Ravi Shankar – Symphony – finale (excerpt)
- Born: 1920
- Died: 2012
- Nationality: Indian
Why is he a Trailblazer?
The most famous sitar player of all time, trailblazer Ravi Shankar shared his passion for the sound and traditions of Hindustani classical music with the whole world.
In his Symphony Ravi Shankar explores this passion using the traditional instruments of a large Western orchestra.
The young Ravi Shankar travelled to Paris, performing in his older brother’s dance group. During the group’s tours of Europe and the USA, Shankar heard Western orchestras and jazz music.
Shankar gave up dancing to study Hindustani classical music and, by the mid 1950s, was playing the sitar in concerts around the world.
Shankar’s early curiosity for other musical styles and musicians from other traditions never left him – and he collaborated with many people, including violinist Yehudi Menuhin and composer Philip Glass.
In the 1960s Beatles guitarist George Harrison was introduced to Shankar’s music. He used the sitar in some recordings and, along with other groups like the Rolling Stones, helped Indian music reach huge new audiences.
Symphony – finale – Banjara
Two of the key ideas of Hindustani classical music (raga and tala) are found in the finale of Ravi Shankar’s Symphony.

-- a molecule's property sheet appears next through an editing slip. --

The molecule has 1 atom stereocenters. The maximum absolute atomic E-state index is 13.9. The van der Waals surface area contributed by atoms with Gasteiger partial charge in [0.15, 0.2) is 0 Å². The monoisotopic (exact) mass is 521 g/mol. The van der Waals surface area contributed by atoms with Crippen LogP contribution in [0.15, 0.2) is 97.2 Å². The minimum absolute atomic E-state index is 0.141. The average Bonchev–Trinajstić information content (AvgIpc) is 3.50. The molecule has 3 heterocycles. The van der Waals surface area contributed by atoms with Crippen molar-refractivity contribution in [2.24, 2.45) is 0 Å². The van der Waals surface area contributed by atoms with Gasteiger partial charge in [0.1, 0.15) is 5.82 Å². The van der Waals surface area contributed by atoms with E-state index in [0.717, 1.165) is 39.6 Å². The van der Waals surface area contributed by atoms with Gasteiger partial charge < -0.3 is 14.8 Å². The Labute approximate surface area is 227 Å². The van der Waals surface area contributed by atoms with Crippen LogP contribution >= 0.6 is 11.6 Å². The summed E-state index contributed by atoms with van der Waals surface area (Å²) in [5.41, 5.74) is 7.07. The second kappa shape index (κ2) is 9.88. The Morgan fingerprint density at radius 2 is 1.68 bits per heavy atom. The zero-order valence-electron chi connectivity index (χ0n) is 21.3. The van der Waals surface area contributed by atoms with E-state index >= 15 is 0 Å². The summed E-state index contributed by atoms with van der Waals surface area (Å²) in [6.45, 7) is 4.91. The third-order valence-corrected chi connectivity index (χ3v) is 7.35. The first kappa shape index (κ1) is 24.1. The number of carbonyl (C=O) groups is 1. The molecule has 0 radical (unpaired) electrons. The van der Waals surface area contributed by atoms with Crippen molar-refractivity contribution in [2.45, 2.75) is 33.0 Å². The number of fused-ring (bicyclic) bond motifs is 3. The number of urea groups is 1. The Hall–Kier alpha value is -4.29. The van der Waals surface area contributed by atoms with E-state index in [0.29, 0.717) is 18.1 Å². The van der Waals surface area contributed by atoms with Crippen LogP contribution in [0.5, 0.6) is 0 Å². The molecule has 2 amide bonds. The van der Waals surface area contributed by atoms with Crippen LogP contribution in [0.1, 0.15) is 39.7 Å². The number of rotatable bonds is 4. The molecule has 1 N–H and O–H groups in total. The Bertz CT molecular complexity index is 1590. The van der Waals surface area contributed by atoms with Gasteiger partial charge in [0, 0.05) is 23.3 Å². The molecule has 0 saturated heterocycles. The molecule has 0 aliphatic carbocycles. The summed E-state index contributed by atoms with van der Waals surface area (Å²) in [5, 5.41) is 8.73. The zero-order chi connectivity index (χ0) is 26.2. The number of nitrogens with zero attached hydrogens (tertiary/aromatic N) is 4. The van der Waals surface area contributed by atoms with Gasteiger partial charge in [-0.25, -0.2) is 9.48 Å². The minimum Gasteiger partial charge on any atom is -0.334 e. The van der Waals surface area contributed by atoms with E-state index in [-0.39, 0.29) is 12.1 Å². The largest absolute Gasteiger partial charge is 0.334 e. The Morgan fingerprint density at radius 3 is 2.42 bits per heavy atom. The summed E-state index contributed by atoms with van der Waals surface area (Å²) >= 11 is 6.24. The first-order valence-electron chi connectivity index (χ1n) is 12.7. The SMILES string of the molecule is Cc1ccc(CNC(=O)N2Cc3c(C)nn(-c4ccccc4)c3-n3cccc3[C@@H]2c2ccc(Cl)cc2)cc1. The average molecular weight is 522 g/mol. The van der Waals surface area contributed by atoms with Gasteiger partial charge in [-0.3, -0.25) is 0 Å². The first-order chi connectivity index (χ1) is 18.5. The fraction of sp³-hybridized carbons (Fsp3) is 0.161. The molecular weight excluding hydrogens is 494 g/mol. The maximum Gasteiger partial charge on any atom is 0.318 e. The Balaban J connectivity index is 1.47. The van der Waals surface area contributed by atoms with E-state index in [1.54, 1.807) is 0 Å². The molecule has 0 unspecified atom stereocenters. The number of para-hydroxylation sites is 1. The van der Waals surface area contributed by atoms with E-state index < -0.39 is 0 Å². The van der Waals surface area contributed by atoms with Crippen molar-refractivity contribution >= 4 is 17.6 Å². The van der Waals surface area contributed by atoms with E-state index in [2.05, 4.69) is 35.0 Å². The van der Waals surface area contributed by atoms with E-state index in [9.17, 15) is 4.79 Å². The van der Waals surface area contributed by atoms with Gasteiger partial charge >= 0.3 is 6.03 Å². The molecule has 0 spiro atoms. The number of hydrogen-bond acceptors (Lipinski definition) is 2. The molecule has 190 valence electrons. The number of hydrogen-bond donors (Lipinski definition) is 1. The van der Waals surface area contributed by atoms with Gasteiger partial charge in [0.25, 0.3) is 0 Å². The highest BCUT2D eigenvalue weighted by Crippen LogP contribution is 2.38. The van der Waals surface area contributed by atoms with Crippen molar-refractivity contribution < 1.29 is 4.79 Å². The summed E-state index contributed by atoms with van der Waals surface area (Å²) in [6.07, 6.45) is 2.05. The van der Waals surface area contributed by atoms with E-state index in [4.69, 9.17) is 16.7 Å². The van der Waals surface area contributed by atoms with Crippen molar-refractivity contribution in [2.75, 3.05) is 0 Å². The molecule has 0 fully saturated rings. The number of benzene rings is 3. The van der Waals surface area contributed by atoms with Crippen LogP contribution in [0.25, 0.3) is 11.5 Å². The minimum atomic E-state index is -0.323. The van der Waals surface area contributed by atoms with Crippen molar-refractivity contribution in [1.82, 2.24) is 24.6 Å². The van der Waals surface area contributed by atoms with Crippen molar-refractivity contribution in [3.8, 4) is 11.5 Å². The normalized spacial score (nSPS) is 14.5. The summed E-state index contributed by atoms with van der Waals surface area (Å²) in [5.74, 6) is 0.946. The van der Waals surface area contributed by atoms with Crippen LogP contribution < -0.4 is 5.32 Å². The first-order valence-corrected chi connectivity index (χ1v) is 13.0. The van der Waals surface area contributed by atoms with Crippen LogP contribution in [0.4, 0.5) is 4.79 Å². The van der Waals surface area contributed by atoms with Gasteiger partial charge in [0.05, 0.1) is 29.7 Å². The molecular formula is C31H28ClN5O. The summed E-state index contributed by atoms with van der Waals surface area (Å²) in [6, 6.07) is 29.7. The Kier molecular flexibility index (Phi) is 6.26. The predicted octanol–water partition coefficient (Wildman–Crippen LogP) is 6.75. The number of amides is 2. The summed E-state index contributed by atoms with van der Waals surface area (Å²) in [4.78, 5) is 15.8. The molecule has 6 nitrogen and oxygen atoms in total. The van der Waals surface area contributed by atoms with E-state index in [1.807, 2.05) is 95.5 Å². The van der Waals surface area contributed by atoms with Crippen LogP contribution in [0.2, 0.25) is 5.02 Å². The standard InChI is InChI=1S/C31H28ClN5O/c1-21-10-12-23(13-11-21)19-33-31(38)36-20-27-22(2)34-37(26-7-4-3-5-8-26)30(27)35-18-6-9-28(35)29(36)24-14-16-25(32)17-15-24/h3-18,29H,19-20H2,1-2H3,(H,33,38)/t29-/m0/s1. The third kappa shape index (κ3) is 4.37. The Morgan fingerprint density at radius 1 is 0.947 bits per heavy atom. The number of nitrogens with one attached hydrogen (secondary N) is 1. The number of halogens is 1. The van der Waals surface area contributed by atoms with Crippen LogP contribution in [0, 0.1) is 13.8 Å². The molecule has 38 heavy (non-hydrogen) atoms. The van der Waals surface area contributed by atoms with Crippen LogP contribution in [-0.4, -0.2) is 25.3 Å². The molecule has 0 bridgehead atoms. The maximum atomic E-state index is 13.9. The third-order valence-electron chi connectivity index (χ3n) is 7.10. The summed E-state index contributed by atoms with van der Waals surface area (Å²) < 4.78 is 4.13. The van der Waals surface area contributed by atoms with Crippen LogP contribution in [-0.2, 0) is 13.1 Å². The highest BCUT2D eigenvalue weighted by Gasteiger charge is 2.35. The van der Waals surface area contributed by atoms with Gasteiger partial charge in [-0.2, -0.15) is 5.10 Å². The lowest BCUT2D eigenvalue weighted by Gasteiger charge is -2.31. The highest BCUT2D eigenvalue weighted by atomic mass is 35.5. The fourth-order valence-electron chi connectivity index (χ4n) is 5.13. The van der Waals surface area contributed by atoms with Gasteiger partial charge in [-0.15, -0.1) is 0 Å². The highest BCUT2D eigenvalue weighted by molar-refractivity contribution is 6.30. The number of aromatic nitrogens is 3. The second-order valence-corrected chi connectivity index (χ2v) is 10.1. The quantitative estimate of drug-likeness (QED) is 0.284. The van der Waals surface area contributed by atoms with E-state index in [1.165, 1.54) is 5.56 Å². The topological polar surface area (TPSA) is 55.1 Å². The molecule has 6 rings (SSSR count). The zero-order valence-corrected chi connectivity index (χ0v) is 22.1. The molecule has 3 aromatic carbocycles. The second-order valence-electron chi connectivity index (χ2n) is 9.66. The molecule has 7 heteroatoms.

The sitar and orchestra play melodies based on a raga (a pattern or selection of notes that form the basis of a composition) inspired by the Banjara people of India.
Shankar also takes tala (rhythmic cycles) that would normally be performed on the tabla or drums and shares them out among many different orchestral instruments, like the xylophone and the French horns.
Then – almost certainly a first for a Western orchestra – he asks the players to sing a tala using Indian drum syllables.
The result is that we hear the orchestra in a new and startling way. By fusing the classical traditions of India and Europe, Shankar managed to create a piece that is uplifting and unique.